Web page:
So, here we are. In the world of Formula 1, downsizing has won this round, and Greenpeace has had its way with those naturally-aspirated V8 blocks. When the lights go out at the Sao Paulo circuit in Brazil this November, it will be the last time we hear the sonorous wail of the 2.4-litre V8 - like the Mercedes engine (pictured above) that’s in the Mercedes AMG F1 W04 car. This engine has been at the heart of racing at the apex level for eight long years now, and as it makes its way out, we look back at how it arrived on the world stage.
Back in 2005, teams were still using V10s that could produce as much as 1,000bhp and touch top speeds of up to 370kph. From 2006, the Fédération Internationale de l’Automobile (FIA) decided to bring in less powerful units in the form of 2.4-litre V8s, which, unofficially, churned out around 750bhp. However, FIA allowed free rein in terms of engine development, and under the pretext of mid-season updates, teams would up the engine’s output higher than what FIA would have liked.
So, in 2007, FIA ‘froze’ or homologated these engines. In 2009, the rev limit was lowered from 19,000rpm to 18,000, but it wasn’t like anyone complained about the engines being any quieter. Kinetic Energy Recovery System (KERS) was incorporated into the V8s in 2009, and has been part of F1 since 2011. However, on 29 June, 2011, the World Motor Sport Council (WMSC) decided that the V8 had to die. For the sake of furthering technical development, making the sport’s advancements more relevant to road cars (and secretly, saving polar bears), the 1.6-litre, turbocharged V6 was given the green light.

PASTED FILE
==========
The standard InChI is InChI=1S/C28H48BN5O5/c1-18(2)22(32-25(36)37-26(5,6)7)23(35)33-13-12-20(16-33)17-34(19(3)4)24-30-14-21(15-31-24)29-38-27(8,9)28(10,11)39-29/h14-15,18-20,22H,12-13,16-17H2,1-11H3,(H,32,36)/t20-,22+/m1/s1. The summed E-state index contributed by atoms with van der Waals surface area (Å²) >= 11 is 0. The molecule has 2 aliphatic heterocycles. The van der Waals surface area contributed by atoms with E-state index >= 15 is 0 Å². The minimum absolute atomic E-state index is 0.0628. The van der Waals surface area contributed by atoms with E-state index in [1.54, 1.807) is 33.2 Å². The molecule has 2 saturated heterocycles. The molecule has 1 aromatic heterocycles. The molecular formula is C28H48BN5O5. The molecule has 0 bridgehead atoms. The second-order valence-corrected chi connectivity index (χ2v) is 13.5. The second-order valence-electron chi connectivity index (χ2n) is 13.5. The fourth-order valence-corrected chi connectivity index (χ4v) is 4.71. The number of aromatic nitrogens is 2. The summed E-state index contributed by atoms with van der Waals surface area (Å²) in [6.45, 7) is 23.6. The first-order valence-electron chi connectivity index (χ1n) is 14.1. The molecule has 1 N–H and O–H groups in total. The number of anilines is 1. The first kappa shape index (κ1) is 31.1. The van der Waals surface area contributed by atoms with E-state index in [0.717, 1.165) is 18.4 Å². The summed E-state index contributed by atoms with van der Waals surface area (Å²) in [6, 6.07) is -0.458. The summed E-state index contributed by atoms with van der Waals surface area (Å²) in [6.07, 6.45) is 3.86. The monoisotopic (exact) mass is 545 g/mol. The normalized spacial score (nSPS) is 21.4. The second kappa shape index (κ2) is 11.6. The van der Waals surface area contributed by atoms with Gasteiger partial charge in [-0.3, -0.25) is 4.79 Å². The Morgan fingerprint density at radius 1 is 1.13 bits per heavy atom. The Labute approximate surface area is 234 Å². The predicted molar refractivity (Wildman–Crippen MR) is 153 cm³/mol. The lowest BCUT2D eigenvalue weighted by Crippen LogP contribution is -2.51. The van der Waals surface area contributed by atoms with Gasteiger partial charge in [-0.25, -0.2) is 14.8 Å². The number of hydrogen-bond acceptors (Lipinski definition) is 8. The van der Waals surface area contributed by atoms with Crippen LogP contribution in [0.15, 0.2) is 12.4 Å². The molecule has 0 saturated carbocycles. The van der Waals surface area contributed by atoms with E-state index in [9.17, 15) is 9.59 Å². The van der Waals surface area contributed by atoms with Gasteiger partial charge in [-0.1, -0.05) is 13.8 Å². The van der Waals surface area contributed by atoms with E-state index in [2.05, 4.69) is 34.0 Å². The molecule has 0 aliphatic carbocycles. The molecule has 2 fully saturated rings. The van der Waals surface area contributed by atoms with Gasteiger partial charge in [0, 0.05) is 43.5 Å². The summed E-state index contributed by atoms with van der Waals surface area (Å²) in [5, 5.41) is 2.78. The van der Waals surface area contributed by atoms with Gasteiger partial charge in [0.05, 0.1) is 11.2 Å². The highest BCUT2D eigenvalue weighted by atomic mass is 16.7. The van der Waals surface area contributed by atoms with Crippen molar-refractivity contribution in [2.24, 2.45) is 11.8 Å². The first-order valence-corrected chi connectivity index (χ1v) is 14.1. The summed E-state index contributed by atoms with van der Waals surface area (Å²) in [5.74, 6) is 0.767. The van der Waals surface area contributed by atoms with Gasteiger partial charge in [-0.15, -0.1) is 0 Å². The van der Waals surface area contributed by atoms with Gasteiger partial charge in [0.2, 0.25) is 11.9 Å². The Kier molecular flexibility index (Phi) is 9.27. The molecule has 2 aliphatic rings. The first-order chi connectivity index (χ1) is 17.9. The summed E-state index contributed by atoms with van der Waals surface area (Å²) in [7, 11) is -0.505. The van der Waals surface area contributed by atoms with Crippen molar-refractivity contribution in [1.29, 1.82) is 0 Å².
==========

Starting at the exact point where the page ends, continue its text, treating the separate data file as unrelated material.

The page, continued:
This downsizing won’t make F1 cars any slower or less powerful, though. The new motors, apart from being turbo-charged, will feature direct injection and an energy recovery system (ERS) that is similar to KERS – only here, it’s not just kinetic energy that is utilised, but also the power generated under braking and the gases spewed out by the exhaust. ERS should put out a further 160-odd bhp to complement the power from the engine.
ERS can also be used for longer – 33.3sec to be precise, instead of KERS’s 6.7sec. Fuel allocation (down from 160kg of fuel to 100kg per race) as well as fuel flow rate have been limited too, which will likely see team boffins scratching their heads over fuel management in races.
What we know for sure is that F1 will never sound the same again. Mercedes and Renault have previewed the sound of their 2014 engines – which only have 15,000 revs to play with now. And they do sound loud and whiny, but not in a screaming-V8 sort of way.
Oh, V8 beloved, our wrecked eardrums shall miss you.